Wednesday, October 31, 2012
One of the Socratic Seminar questions for the play is as follows, "The prevalent philosophy that Wilde suggests in this drama is that trivial matters should be treated with greater respect, and less attention should be paid to what is regarded by society as serious. How is this philosophy expressed in relation to: death, politics, money, property, food, and marriage?" In the text, all of these matters are critically trivialized.
Firstly, death is brushed aside as something that is too common to really deserve much attention. The characters in the drama give death very little respect. For example, in the first act, Lady Bracknell has a friend who's husband just recently passed away. She mentions the death without very much concern and follows the announcement by also saying that her friend is doing quite well and looks much younger. It is obvious that her friend is not upset at all by the death of her husband. Another example is Algernon's friend, Bunbury. Although he isn't real and, therefore, Algy wouldn't have a reason to be distraught at his passing, Lady Bracknell fully believes that Bunbury exists, yet she doesn't seem at all concerned that he passed away after being so ill for so long. Thirdly, there is the part where Jack's fake brother, Ernest, passes away. Even though Cecily, Dr. Chasuble and Miss Prism seem respectfully concerned, Jack brushes it off. Even though Jack knows that Ernest is fake, he was supposed to be Jack's brother and the whole lie would have been a lot more convincing if he had acted grieved over his death.
Money and property are normally trivial matters. However, in this play, they are made out to be more important than matters such as death and marriage. The most prominent instance where this is seen is when Lady Bracknell is interviewing Jack as a possible suitor for Gwendolen. Even though it is obvious that Jack really cares about her and would be a good husband, Lady Bracknell is concerned only about Jack's finances and social reputation because she wants to make her name look better to the public. When she finds out that Jack does have a fair amount of money and land, that starts to make her want to consider him. However, once Jack tells her that he is adopted and doesn't know who his parents are, Bracknell is turned off from the idea, completely. She doesn't want this sort of uncertainty tainting the family name.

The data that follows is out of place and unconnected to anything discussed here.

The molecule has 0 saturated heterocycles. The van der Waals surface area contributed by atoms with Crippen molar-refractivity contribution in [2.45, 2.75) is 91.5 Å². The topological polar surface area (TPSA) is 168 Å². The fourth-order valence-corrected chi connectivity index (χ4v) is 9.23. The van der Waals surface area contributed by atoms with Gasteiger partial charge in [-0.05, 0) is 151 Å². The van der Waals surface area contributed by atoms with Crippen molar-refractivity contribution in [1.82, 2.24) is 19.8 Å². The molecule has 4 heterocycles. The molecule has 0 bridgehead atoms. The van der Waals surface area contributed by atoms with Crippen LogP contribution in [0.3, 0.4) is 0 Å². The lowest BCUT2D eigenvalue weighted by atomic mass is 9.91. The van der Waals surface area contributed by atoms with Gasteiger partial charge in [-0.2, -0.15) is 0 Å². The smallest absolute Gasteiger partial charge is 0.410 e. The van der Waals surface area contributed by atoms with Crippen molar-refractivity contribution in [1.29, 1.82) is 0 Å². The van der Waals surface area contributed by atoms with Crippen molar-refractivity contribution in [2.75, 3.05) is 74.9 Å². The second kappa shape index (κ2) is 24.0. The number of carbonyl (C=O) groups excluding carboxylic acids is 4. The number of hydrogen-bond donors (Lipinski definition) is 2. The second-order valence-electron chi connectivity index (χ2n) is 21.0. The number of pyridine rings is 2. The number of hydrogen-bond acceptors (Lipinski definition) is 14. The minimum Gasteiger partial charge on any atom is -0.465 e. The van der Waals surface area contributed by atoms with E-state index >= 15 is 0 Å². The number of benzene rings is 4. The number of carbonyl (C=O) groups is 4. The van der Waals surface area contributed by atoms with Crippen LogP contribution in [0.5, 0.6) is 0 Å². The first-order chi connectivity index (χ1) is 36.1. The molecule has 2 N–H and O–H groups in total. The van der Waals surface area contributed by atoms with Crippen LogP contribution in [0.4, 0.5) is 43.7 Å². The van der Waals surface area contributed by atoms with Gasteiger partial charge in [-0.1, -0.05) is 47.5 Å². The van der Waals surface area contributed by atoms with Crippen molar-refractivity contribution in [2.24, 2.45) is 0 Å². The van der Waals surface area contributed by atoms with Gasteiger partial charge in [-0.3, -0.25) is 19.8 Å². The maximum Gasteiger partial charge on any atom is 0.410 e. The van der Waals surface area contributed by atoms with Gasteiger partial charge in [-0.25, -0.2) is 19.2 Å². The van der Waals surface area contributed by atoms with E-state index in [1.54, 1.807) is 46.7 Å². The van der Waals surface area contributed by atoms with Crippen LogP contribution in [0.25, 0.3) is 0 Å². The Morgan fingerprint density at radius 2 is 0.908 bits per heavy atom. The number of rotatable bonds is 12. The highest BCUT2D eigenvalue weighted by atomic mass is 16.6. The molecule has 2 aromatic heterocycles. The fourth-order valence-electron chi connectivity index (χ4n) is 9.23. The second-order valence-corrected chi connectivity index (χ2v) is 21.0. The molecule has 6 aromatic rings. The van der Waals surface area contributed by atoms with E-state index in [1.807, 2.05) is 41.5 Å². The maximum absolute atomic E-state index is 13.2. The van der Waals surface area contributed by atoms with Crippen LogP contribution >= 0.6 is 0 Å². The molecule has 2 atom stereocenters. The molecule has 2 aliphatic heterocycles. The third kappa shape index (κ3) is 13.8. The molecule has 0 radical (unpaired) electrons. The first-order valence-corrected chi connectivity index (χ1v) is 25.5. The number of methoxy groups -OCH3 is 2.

Food is another trivial matter that is blown up in the drama. The characters put a lot of emphasis on food and use it as a symbol of power. When Gwendolen and Cecily are having their little spat about "Ernest", they try to stay polite and eat the food. Gwendolen asks to have no sugar in her tea but Cecily puts in a whole bunch. When Gwendolen says she would like one of the foods, Cecily gives her the other. It makes Gwendolen angry but, since she is a lady of class, she holds her anger in. Cecily knows this and takes it to her advantage.
As for marriage, we consider it to be a very important part of life. In the play, marriage is used only to bring wealth and and stronger reputations to families whereas, today, marriage is about two people who love each other. Even though Jack seems to love Gwendolen sincerely, Gwendolen only wants to be with Jack because she thinks his name is Ernest and she is very fond of that name. When Algernon first meets Cecily, he becomes very infatuated with her and tells her he loves her. Because Cecily thinks Algernon's name is also Ernest and she is also fond of the name, she think she loves him, too. Both Cecily and Gwendolen think that Ernest is a very respectful-sounding name. Lady Bracknell will only allow Jack to marry Gwendolen if he finds out who his parents are because she thinks it wouldn't reflect well on her if her daughter married an adopted man. She also only decides to allow Algernon to marry Cecily because she thinks Cecily could be transformed into a society woman and because she has a lot of money in the Funds.
Basically, if this were real, their backwards way of life would sicken me. I just cannot understand how people could live in such an artificial way. I would be truly unhappy if I was made to marry someone just because they had money and connections and I didn't love them. And though food is important because we would die without it, I found the use of food in the drama to be downright ridiculous. However, because this is a satire (and a very good one at that), I very much enjoyed it. Their idiocy was extremely entertaining to read and I think Oscar Wilde made a very good point in his play.